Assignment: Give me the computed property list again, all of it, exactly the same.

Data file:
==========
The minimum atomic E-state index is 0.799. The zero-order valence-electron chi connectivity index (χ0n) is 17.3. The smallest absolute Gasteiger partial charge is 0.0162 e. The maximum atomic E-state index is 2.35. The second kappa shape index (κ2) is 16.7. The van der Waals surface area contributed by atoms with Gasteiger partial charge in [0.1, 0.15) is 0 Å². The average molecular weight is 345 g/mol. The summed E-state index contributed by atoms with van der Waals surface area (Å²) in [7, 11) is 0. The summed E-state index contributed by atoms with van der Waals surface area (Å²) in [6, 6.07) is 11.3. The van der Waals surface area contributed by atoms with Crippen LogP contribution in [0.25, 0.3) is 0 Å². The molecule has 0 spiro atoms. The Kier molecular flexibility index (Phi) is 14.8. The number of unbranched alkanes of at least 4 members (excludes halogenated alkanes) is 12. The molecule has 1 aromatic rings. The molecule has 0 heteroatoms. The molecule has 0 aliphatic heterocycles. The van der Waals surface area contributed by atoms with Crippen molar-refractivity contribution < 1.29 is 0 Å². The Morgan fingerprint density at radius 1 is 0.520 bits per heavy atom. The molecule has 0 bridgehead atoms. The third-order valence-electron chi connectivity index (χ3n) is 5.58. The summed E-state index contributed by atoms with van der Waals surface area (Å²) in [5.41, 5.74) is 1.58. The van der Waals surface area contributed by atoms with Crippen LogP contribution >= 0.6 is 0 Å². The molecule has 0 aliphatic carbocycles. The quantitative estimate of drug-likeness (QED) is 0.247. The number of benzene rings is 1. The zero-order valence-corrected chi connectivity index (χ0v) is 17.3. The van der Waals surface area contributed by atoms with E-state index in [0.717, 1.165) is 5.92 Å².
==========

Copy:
The minimum atomic E-state index is 0.799. The zero-order valence-electron chi connectivity index (χ0n) is 17.3. The smallest absolute Gasteiger partial charge is 0.0162 e. The maximum atomic E-state index is 2.35. The second kappa shape index (κ2) is 16.7. The van der Waals surface area contributed by atoms with Gasteiger partial charge in [0.1, 0.15) is 0 Å². The average molecular weight is 345 g/mol. The summed E-state index contributed by atoms with van der Waals surface area (Å²) in [7, 11) is 0. The summed E-state index contributed by atoms with van der Waals surface area (Å²) in [6, 6.07) is 11.3. The van der Waals surface area contributed by atoms with Crippen LogP contribution in [0.25, 0.3) is 0 Å². The molecule has 0 spiro atoms. The Kier molecular flexibility index (Phi) is 14.8. The number of unbranched alkanes of at least 4 members (excludes halogenated alkanes) is 12. The molecule has 1 aromatic rings. The molecule has 0 heteroatoms. The molecule has 0 aliphatic heterocycles. The van der Waals surface area contributed by atoms with Crippen molar-refractivity contribution < 1.29 is 0 Å². The Morgan fingerprint density at radius 1 is 0.520 bits per heavy atom. The molecule has 0 bridgehead atoms. The third-order valence-electron chi connectivity index (χ3n) is 5.58. The summed E-state index contributed by atoms with van der Waals surface area (Å²) in [5.41, 5.74) is 1.58. The van der Waals surface area contributed by atoms with Crippen LogP contribution >= 0.6 is 0 Å². The molecule has 0 aliphatic carbocycles. The quantitative estimate of drug-likeness (QED) is 0.247. The number of benzene rings is 1. The zero-order valence-corrected chi connectivity index (χ0v) is 17.3. The van der Waals surface area contributed by atoms with E-state index in [0.717, 1.165) is 5.92 Å².